According to the report, the general picture is that with age, wine drinkers become more confident but their wine repertoire gets narrower. However, it is of course more complex than that. Drinkers are at their most experimental in their twenties and early thirties, as they seek to expand their repertoire. From their mid-thirties to their mid-fifties, drinkers then become more settled, as tastes mature and children eat into disposable income. However, what is interesting is that the urge to experiment has a brief and sharp revival when people reach their mid-fifties, before slipping back into highly conservative behaviour in their sixties and beyond.

But what will probably interest wine producers and retailers most are the findings on spending habits. “Contrary to conventional wisdom, this under-45 group tends to spend more on a bottle of wine than their older peers,” says the report. This group is also less health conscious, more impulsive and less shop loyal.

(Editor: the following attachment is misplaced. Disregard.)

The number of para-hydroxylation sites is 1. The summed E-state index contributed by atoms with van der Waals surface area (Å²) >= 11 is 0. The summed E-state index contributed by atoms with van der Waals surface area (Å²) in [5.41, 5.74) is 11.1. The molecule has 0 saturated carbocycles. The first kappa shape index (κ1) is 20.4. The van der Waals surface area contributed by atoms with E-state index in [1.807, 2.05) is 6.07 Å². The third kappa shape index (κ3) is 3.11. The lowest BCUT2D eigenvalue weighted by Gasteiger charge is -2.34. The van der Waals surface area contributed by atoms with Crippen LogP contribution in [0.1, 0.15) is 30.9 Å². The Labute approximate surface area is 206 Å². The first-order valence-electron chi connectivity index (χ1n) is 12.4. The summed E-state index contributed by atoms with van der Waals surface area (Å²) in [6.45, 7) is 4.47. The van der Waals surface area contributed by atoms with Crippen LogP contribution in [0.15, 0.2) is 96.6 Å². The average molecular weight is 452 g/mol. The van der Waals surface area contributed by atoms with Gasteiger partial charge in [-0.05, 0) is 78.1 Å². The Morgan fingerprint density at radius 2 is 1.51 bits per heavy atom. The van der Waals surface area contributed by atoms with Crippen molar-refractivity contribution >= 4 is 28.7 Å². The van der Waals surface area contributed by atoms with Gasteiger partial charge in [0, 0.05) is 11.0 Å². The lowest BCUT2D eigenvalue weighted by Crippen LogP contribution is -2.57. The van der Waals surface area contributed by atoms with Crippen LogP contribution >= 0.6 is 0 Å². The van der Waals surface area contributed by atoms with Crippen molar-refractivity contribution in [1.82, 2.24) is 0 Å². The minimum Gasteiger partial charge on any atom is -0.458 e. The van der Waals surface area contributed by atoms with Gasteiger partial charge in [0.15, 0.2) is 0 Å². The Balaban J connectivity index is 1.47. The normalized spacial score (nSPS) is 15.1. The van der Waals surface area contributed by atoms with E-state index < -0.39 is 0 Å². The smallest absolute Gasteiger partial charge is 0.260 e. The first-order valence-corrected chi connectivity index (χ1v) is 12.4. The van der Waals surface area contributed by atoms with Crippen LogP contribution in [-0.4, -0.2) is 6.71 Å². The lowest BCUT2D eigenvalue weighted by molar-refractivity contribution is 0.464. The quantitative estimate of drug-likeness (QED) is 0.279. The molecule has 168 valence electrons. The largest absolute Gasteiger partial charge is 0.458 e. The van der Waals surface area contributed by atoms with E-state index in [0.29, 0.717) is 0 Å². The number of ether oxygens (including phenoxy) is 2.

Once drinkers reach their mid-50s, they become less impulsive, develop shop loyalty and are more willing to buy from independents as opposed to primarily buying from supermarkets. And again against perceived wisdom these drinkers become more price conscious as they get older and once over the age of 60, their consumption tends to fall.

Becoming a parent
The report then goes on to chart different life stages based around the arrival of parent hood. “Becoming a parent seems to have a long lasting effect,” says the report. “Parents become less involved in their wine, more conservative and more price-conscious, while non-parents are keener to become wine buffs and remain more impressionable and impulsive. Surprisingly, this effect remains even after the children have left home.”